Comprehensive List of
U.S. Federal Employment Laws
Throughout the 20th century, the federal government passed multiple laws that provide employees with essential workplace protections. These laws have allowed for the creation of a minimum wage, established minimum workplace safety guidelines and place limits on child labor. Let’s take a closer look at the legislation that has played a key role in defining the relationship between employees and management.
The Occupational Safety and Health Act (OSHA) requires employers to create mitigation plans for known workplace hazards. Furthermore, the law mandates that companies take action in the event that a previously unknown hazard is discovered. In certain situations, workers are allowed to withhold their services if they have a good faith belief that performing tasks would result in injury, illness, or death. If you are hurt at work, the Potts Law Firm may be able to help you pursue compensation for medical bills, lost wages or other damages.
The Fair Labor Standards Act Ensures That Workers Are Paid for Their Services
As of June 2009, the federal minimum wage has been set at $7.25, and this minimum standard exists because of the Fair Labor Standards Act (FLSA). However, companies may pay workers under the age of 20 a lower wage during their first 90 days of employment. Furthermore, states are permitted to offer a minimum wage that is higher than the one set by the federal government. If an individual works more than 40 hours in a given week, the FLSA says that he or she is entitled to overtime pay equal to 150% of his or her average wage.
The National Labor Relations Act Protects the Right to Unionize
According to the National Labor Relations Act (NLRA), employees cannot be penalized by their employers for joining a union. In addition, employers cannot retaliate against individuals for merely inquiring about creating a union. Companies that violate the NLRA may be subject to various financial penalties, and victims of wrongful termination may be entitled to receive back pay, the value of lost benefits and reinstatement to their previous positions. If you have been wrongfully terminated, contact the Potts Law Firm to learn more about how you can hold your employer accountable for its actions.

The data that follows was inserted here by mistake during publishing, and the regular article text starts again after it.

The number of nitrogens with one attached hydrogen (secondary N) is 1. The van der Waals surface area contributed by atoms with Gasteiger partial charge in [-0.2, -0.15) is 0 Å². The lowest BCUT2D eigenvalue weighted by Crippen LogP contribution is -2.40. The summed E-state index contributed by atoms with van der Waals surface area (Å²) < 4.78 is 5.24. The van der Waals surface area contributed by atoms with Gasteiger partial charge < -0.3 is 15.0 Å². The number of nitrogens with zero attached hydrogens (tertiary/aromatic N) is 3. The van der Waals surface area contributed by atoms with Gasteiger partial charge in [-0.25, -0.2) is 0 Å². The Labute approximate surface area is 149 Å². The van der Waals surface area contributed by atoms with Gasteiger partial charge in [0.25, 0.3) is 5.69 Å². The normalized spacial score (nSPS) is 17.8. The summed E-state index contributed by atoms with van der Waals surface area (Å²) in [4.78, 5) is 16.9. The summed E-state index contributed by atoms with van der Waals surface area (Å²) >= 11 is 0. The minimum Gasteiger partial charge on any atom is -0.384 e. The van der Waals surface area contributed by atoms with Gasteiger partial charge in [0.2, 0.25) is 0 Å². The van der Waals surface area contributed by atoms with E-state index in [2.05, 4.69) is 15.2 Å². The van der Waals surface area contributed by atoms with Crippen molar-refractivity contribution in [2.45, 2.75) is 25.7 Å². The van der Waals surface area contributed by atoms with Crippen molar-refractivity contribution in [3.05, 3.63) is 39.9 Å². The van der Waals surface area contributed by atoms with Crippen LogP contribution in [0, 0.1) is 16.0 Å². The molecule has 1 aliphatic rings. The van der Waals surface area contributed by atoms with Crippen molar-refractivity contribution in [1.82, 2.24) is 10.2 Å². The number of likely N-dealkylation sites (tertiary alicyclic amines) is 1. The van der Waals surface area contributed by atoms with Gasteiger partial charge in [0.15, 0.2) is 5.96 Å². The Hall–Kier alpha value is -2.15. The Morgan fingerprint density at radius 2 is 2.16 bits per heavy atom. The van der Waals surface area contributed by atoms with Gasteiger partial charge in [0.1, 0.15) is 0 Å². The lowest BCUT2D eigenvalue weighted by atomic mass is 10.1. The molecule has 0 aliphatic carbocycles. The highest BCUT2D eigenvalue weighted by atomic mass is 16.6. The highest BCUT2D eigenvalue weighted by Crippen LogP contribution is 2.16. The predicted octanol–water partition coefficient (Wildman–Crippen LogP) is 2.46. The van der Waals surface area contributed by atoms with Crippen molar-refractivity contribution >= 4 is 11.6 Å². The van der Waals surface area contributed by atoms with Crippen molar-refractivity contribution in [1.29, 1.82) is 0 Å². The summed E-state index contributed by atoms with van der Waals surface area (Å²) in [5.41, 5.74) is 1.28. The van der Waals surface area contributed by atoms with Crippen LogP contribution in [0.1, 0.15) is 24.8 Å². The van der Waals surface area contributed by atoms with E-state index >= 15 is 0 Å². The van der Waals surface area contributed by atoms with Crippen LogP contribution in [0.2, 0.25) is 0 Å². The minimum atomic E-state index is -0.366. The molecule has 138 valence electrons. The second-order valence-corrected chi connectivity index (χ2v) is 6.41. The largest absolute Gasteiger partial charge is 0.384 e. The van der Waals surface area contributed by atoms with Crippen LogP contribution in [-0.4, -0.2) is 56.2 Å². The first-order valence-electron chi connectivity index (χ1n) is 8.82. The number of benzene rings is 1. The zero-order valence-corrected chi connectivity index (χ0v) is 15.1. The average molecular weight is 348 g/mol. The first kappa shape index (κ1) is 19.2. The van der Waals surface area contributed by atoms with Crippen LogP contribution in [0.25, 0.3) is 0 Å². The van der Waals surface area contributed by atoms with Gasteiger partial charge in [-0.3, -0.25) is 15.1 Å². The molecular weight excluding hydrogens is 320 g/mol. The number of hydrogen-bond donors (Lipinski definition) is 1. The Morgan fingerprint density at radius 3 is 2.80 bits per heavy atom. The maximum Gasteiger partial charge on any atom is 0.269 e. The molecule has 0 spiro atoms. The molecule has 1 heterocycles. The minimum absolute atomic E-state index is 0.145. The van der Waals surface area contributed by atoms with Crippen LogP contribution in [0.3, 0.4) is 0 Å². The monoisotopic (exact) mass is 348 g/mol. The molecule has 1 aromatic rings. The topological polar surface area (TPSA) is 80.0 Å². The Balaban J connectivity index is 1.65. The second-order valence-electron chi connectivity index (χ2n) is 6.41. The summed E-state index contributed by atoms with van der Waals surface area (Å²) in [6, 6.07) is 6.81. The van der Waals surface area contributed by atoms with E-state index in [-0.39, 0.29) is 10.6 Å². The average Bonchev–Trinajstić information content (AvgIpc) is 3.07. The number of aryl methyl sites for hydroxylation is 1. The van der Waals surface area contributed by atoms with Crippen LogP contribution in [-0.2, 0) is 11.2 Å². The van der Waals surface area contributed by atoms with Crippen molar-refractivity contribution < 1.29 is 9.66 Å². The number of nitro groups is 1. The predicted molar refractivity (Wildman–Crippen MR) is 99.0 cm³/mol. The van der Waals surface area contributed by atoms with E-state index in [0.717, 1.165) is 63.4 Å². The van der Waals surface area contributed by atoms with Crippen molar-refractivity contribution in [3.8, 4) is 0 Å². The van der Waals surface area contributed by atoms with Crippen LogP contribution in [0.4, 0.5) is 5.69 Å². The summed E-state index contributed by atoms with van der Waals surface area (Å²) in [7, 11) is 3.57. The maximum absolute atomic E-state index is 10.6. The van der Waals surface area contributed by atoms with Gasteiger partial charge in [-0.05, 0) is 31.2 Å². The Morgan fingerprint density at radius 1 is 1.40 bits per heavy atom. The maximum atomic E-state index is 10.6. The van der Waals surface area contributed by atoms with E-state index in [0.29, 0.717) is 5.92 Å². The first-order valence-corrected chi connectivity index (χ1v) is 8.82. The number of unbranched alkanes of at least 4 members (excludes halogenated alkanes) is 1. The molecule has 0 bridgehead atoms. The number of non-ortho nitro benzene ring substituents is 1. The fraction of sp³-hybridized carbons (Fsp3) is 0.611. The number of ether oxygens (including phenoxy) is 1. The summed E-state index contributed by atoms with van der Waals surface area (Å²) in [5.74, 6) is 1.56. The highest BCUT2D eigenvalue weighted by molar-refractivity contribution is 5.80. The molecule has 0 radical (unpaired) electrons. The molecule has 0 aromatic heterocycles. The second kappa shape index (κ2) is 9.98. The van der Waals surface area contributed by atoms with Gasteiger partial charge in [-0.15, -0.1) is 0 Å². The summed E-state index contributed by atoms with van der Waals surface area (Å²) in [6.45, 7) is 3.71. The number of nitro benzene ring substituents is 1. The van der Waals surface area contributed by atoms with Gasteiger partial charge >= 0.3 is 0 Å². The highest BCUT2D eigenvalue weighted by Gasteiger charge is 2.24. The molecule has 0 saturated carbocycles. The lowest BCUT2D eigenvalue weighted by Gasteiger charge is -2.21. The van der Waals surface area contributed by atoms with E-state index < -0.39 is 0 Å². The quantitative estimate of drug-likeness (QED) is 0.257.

The Family and Medical Leave Act Provides Peace of Mind During an Illness
Passed in 1993, the Family and Medical Leave Act (FMLA) provides employees with up to 12 weeks of unpaid leave per year to deal with physical or mental health issues. The law also allows individuals to step away from their jobs to help care for an ill parent, child, or spouse. Employers must allow employees to return to their positions upon returning from FMLA leave.
The Employee Retirement Income Security Act Guards Against Benefit Fraud
The Employee Retirement Income Security Act (ERISA) ensures that health, death, or other benefits will be available whenever you have the right to access them. This legislation requires employers to place any funds designated to cover the cost of vacation, medical or other benefits with an accredited financial institution. Employers must also ensure that funds are available to cover the cost of job training, legal or other services that they provide to their workers.
Older Workers May Be Covered by the Age Discrimination in Employment Act
Workers over the age of 40 are typically protected against employment discrimination by the Age Discrimination in Employment Act (ADEA). It forbids companies from using age as the primary factor when making employment decisions involving older workers. These decisions may include hiring, terminating, or allowing an individual to take part in a job training program. If you believe that you have been the victim of age discrimination, the Potts Law Firm may be able to help with your case.